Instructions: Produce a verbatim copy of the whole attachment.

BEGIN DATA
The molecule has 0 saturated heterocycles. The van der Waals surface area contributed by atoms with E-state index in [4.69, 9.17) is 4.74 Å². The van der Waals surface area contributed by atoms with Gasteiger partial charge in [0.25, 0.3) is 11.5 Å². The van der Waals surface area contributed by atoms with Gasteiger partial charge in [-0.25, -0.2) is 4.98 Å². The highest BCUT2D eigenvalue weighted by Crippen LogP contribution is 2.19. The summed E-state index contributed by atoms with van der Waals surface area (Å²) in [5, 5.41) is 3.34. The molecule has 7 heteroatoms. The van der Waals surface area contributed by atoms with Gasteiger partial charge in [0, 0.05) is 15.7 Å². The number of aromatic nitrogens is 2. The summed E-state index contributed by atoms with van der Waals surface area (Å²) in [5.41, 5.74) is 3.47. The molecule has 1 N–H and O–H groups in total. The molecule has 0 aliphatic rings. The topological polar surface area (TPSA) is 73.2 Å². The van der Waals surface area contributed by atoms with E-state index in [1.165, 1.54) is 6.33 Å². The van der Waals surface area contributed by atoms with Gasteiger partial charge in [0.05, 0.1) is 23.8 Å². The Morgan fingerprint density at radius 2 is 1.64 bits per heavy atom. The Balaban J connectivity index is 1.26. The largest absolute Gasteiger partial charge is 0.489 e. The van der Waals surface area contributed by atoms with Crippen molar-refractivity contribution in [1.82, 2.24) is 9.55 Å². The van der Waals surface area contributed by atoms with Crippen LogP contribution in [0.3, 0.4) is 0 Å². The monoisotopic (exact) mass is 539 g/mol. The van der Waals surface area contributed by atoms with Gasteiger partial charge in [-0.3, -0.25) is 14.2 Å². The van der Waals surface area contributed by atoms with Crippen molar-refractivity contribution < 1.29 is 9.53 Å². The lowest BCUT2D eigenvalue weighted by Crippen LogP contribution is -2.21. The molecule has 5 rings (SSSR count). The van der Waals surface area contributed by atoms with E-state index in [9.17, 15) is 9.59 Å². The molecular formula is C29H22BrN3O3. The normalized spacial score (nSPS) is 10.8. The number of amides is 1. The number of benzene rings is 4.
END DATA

The molecule has 0 saturated heterocycles. The van der Waals surface area contributed by atoms with E-state index in [4.69, 9.17) is 4.74 Å². The van der Waals surface area contributed by atoms with Gasteiger partial charge in [0.25, 0.3) is 11.5 Å². The van der Waals surface area contributed by atoms with Gasteiger partial charge in [-0.25, -0.2) is 4.98 Å². The highest BCUT2D eigenvalue weighted by Crippen LogP contribution is 2.19. The summed E-state index contributed by atoms with van der Waals surface area (Å²) in [5, 5.41) is 3.34. The molecule has 7 heteroatoms. The van der Waals surface area contributed by atoms with Gasteiger partial charge in [0, 0.05) is 15.7 Å². The number of aromatic nitrogens is 2. The summed E-state index contributed by atoms with van der Waals surface area (Å²) in [5.41, 5.74) is 3.47. The molecule has 1 N–H and O–H groups in total. The molecule has 0 aliphatic rings. The topological polar surface area (TPSA) is 73.2 Å². The van der Waals surface area contributed by atoms with E-state index in [1.165, 1.54) is 6.33 Å². The van der Waals surface area contributed by atoms with Gasteiger partial charge in [0.05, 0.1) is 23.8 Å². The Morgan fingerprint density at radius 2 is 1.64 bits per heavy atom. The Balaban J connectivity index is 1.26. The largest absolute Gasteiger partial charge is 0.489 e. The van der Waals surface area contributed by atoms with Crippen molar-refractivity contribution in [1.82, 2.24) is 9.55 Å². The van der Waals surface area contributed by atoms with Crippen LogP contribution in [0.3, 0.4) is 0 Å². The monoisotopic (exact) mass is 539 g/mol. The van der Waals surface area contributed by atoms with Gasteiger partial charge in [-0.3, -0.25) is 14.2 Å². The van der Waals surface area contributed by atoms with Crippen molar-refractivity contribution < 1.29 is 9.53 Å². The lowest BCUT2D eigenvalue weighted by Crippen LogP contribution is -2.21. The molecule has 5 rings (SSSR count). The van der Waals surface area contributed by atoms with E-state index in [9.17, 15) is 9.59 Å². The molecular formula is C29H22BrN3O3. The normalized spacial score (nSPS) is 10.8. The number of amides is 1. The number of benzene rings is 4.